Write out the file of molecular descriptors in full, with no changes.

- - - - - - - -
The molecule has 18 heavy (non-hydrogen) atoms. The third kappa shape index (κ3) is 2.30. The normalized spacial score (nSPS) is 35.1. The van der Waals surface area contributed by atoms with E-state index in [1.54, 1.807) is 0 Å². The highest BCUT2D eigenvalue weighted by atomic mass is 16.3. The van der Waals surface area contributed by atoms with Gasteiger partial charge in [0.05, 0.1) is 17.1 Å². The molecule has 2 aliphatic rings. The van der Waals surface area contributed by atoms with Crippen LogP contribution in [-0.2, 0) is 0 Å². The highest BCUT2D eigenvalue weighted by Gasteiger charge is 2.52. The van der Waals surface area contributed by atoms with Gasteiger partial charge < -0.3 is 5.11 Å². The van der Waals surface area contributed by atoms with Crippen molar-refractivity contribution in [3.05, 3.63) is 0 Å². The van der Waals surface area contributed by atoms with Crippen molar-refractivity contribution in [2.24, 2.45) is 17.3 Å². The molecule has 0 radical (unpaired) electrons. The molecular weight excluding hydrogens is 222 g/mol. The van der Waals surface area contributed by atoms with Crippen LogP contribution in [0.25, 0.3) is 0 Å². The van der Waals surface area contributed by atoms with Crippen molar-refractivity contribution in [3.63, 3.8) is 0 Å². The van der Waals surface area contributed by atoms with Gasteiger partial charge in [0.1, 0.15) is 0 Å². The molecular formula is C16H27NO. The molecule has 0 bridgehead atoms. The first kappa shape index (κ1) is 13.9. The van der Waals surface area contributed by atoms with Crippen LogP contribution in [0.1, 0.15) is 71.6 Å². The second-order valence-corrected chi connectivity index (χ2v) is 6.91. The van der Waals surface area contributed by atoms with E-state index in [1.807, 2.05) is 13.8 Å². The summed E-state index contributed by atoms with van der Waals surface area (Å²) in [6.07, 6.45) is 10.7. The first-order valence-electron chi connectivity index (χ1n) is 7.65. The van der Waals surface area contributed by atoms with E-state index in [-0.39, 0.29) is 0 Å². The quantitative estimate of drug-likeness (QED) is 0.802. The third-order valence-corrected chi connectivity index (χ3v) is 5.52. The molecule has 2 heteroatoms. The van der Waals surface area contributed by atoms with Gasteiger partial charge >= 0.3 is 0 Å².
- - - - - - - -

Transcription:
The molecule has 18 heavy (non-hydrogen) atoms. The third kappa shape index (κ3) is 2.30. The normalized spacial score (nSPS) is 35.1. The van der Waals surface area contributed by atoms with E-state index in [1.54, 1.807) is 0 Å². The highest BCUT2D eigenvalue weighted by atomic mass is 16.3. The van der Waals surface area contributed by atoms with Gasteiger partial charge in [0.05, 0.1) is 17.1 Å². The molecule has 2 aliphatic rings. The van der Waals surface area contributed by atoms with Crippen LogP contribution in [-0.2, 0) is 0 Å². The highest BCUT2D eigenvalue weighted by Gasteiger charge is 2.52. The van der Waals surface area contributed by atoms with Gasteiger partial charge < -0.3 is 5.11 Å². The van der Waals surface area contributed by atoms with Crippen molar-refractivity contribution in [3.05, 3.63) is 0 Å². The van der Waals surface area contributed by atoms with Crippen molar-refractivity contribution in [2.24, 2.45) is 17.3 Å². The molecule has 0 radical (unpaired) electrons. The molecular weight excluding hydrogens is 222 g/mol. The van der Waals surface area contributed by atoms with Crippen LogP contribution in [0.25, 0.3) is 0 Å². The van der Waals surface area contributed by atoms with Crippen molar-refractivity contribution in [3.63, 3.8) is 0 Å². The van der Waals surface area contributed by atoms with Gasteiger partial charge in [0.1, 0.15) is 0 Å². The molecular formula is C16H27NO. The molecule has 0 bridgehead atoms. The first kappa shape index (κ1) is 13.9. The van der Waals surface area contributed by atoms with Crippen LogP contribution in [0.1, 0.15) is 71.6 Å². The second-order valence-corrected chi connectivity index (χ2v) is 6.91. The van der Waals surface area contributed by atoms with E-state index in [1.807, 2.05) is 13.8 Å². The summed E-state index contributed by atoms with van der Waals surface area (Å²) in [6.07, 6.45) is 10.7. The first-order valence-electron chi connectivity index (χ1n) is 7.65. The van der Waals surface area contributed by atoms with E-state index in [-0.39, 0.29) is 0 Å². The quantitative estimate of drug-likeness (QED) is 0.802. The third-order valence-corrected chi connectivity index (χ3v) is 5.52. The molecule has 2 heteroatoms. The van der Waals surface area contributed by atoms with Gasteiger partial charge >= 0.3 is 0 Å².